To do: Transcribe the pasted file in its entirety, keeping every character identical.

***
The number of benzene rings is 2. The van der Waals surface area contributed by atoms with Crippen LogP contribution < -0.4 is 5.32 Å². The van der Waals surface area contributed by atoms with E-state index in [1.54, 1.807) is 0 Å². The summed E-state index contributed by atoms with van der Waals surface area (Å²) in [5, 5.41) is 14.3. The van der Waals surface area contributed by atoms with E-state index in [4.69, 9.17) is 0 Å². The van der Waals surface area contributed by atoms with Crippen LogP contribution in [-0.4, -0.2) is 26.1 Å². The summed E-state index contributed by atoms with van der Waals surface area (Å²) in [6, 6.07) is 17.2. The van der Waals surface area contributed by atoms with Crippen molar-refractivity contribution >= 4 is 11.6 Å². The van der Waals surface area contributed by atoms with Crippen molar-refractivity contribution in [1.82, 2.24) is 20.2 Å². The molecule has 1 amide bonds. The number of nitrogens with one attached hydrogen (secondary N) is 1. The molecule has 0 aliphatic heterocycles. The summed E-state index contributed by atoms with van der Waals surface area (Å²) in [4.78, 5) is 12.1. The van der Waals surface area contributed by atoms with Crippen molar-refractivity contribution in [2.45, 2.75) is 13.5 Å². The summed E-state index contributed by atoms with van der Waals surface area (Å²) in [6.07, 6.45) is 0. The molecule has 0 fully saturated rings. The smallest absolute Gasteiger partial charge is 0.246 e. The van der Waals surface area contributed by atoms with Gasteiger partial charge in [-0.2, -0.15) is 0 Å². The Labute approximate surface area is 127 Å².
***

The number of benzene rings is 2. The van der Waals surface area contributed by atoms with Crippen LogP contribution < -0.4 is 5.32 Å². The van der Waals surface area contributed by atoms with E-state index in [1.54, 1.807) is 0 Å². The summed E-state index contributed by atoms with van der Waals surface area (Å²) in [5, 5.41) is 14.3. The van der Waals surface area contributed by atoms with E-state index in [4.69, 9.17) is 0 Å². The van der Waals surface area contributed by atoms with Crippen LogP contribution in [-0.4, -0.2) is 26.1 Å². The summed E-state index contributed by atoms with van der Waals surface area (Å²) in [6, 6.07) is 17.2. The van der Waals surface area contributed by atoms with Crippen molar-refractivity contribution >= 4 is 11.6 Å². The van der Waals surface area contributed by atoms with Crippen molar-refractivity contribution in [1.82, 2.24) is 20.2 Å². The molecule has 1 amide bonds. The number of nitrogens with one attached hydrogen (secondary N) is 1. The molecule has 0 aliphatic heterocycles. The summed E-state index contributed by atoms with van der Waals surface area (Å²) in [4.78, 5) is 12.1. The van der Waals surface area contributed by atoms with Crippen molar-refractivity contribution in [2.45, 2.75) is 13.5 Å². The summed E-state index contributed by atoms with van der Waals surface area (Å²) in [6.07, 6.45) is 0. The molecule has 0 fully saturated rings. The smallest absolute Gasteiger partial charge is 0.246 e. The van der Waals surface area contributed by atoms with Gasteiger partial charge in [-0.2, -0.15) is 0 Å². The Labute approximate surface area is 127 Å².